Saturday, September 17, 2005

Look Both Ways (Sarah Watt)

Look Both Ways (Sarah Watt) 36 – This sub-Magnolia ensemble piece is too contrived to really work. Centering on a train wreck that left a man killed, the movie improbably presents the event as a central opportunity for soul-searching in its entire sad sack cast. Without much in the way of originality, it features disconnected characters trying to overcome themselves as they tentatively work toward emotional bonds. It’s been done a million times before, and usually been done better. The catharsis, when it finally comes, feels awfully forced because the initial crisis felt so forced.

Stylistically, Watt shows mild promise. This is her first feature film, following a series of animated shorts. That background makes itself apparent in frequent, short animated scenes that show her lead heroine’s daydreams. Her leading male character, a photographer, similarly has his interior anxieties conveyed through brief, rapid-fire photomontages. When their inevitable sex scene occurs, Watt crosscuts it with snippets of both of their interior apprehensions, resulting in a flurry of anxiety. Unfortunately, few scenes are so inspired. The culmination in particular feels like a direct rip-off of Magnolia. With a sub-Mann folkie warbling on the soundtrack, Watt crosscuts from one character’s low point to another, trying to make us understand the frustrations of coping with the world. It should be a powerful moment, but the near-lack of connection with these characters completely nullifies it.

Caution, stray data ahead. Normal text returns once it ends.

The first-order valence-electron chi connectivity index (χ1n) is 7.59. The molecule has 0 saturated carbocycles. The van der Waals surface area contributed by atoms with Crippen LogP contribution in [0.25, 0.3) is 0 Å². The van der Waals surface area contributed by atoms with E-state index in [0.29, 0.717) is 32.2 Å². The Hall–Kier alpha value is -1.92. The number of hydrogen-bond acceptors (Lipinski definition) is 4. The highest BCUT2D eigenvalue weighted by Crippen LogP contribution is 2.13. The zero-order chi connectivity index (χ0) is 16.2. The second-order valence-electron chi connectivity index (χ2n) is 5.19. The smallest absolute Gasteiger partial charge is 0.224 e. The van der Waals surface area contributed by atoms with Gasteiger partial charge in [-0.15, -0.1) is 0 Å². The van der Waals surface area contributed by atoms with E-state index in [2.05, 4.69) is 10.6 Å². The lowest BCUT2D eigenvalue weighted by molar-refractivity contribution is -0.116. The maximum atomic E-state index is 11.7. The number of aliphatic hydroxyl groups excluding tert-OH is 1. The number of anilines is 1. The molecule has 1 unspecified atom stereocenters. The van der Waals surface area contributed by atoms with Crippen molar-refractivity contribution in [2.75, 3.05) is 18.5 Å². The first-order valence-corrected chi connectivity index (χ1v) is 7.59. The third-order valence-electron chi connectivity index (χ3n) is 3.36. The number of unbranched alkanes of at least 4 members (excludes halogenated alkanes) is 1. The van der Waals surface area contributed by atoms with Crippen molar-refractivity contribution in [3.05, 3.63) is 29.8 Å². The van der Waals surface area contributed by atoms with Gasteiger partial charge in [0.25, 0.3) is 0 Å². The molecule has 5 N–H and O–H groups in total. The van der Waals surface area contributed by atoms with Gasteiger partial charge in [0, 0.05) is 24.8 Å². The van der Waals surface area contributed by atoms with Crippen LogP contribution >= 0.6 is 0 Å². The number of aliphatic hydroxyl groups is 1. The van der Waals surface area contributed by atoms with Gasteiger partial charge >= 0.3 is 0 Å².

1 comment:

Emma said...

I must say I totally DISAGREE with you Jeremy. I am studying Sarah Watt’s film Look Both Ways and think she did a well done job of portraying real life characters facing there fears, whether they are real or imagined. Yes it may be similar to Magnolia but who cares. Most films these days do lack a bit of originality. It’s like comparing The Texas Chainsaw Massacre to Wolf Creek and saying Wolf Creek was terrible because of the similarities.
And im not sure you’re understanding the situations that the “sad sack cast” are in. Meryl’s father has recently died, Nick has just found out he has cancer after not long loosing his father to the disease and because of this Phil realizes how important life is and makes some changes, Anna has told Andy shes pregnant with a child neither of them are prepared for, The train driver is trying to deal with the fact that a man was killed by the train he was driving which he blames himself for, and Julia is grieving for the loss of her partner and coping with her picture being on the front page of the local newspaper for everyone to know about. Sarah Watt wrote and directed this film knowing what most of these characters are feeling from past experiences in her own life. So id like to hear that if you were in one of these situations you would act any different, these are real life problems dealt in a real life manner not in some Hollywood coated way.